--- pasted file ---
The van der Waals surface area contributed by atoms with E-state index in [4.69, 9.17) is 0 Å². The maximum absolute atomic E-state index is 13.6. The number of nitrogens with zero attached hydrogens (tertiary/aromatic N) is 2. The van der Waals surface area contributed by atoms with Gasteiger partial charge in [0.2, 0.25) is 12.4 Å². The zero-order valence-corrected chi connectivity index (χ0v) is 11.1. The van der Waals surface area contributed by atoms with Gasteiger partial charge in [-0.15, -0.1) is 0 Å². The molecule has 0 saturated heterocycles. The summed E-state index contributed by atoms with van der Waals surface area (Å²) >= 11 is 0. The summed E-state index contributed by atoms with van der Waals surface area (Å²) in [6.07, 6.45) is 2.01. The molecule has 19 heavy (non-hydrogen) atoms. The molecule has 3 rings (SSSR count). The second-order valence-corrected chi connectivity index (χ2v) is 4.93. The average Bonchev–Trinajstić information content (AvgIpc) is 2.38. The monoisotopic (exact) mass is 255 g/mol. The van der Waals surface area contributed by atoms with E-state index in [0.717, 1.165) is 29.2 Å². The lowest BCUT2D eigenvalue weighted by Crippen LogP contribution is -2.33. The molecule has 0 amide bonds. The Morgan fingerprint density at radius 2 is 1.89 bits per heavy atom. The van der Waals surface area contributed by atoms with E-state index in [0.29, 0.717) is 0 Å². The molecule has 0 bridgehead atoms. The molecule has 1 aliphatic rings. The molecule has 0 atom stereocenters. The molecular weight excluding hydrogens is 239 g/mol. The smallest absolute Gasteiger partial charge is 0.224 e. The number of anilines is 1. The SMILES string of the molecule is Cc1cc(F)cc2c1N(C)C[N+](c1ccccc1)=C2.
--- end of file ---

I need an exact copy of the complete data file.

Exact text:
The van der Waals surface area contributed by atoms with E-state index in [4.69, 9.17) is 0 Å². The maximum absolute atomic E-state index is 13.6. The number of nitrogens with zero attached hydrogens (tertiary/aromatic N) is 2. The van der Waals surface area contributed by atoms with Gasteiger partial charge in [0.2, 0.25) is 12.4 Å². The zero-order valence-corrected chi connectivity index (χ0v) is 11.1. The van der Waals surface area contributed by atoms with Gasteiger partial charge in [-0.15, -0.1) is 0 Å². The molecule has 0 saturated heterocycles. The summed E-state index contributed by atoms with van der Waals surface area (Å²) >= 11 is 0. The summed E-state index contributed by atoms with van der Waals surface area (Å²) in [6.07, 6.45) is 2.01. The molecule has 19 heavy (non-hydrogen) atoms. The molecule has 3 rings (SSSR count). The second-order valence-corrected chi connectivity index (χ2v) is 4.93. The average Bonchev–Trinajstić information content (AvgIpc) is 2.38. The monoisotopic (exact) mass is 255 g/mol. The van der Waals surface area contributed by atoms with E-state index in [0.717, 1.165) is 29.2 Å². The lowest BCUT2D eigenvalue weighted by Crippen LogP contribution is -2.33. The molecule has 0 amide bonds. The Morgan fingerprint density at radius 2 is 1.89 bits per heavy atom. The van der Waals surface area contributed by atoms with E-state index in [0.29, 0.717) is 0 Å². The molecule has 0 bridgehead atoms. The molecule has 1 aliphatic rings. The molecule has 0 atom stereocenters. The molecular weight excluding hydrogens is 239 g/mol. The smallest absolute Gasteiger partial charge is 0.224 e. The number of anilines is 1. The SMILES string of the molecule is Cc1cc(F)cc2c1N(C)C[N+](c1ccccc1)=C2.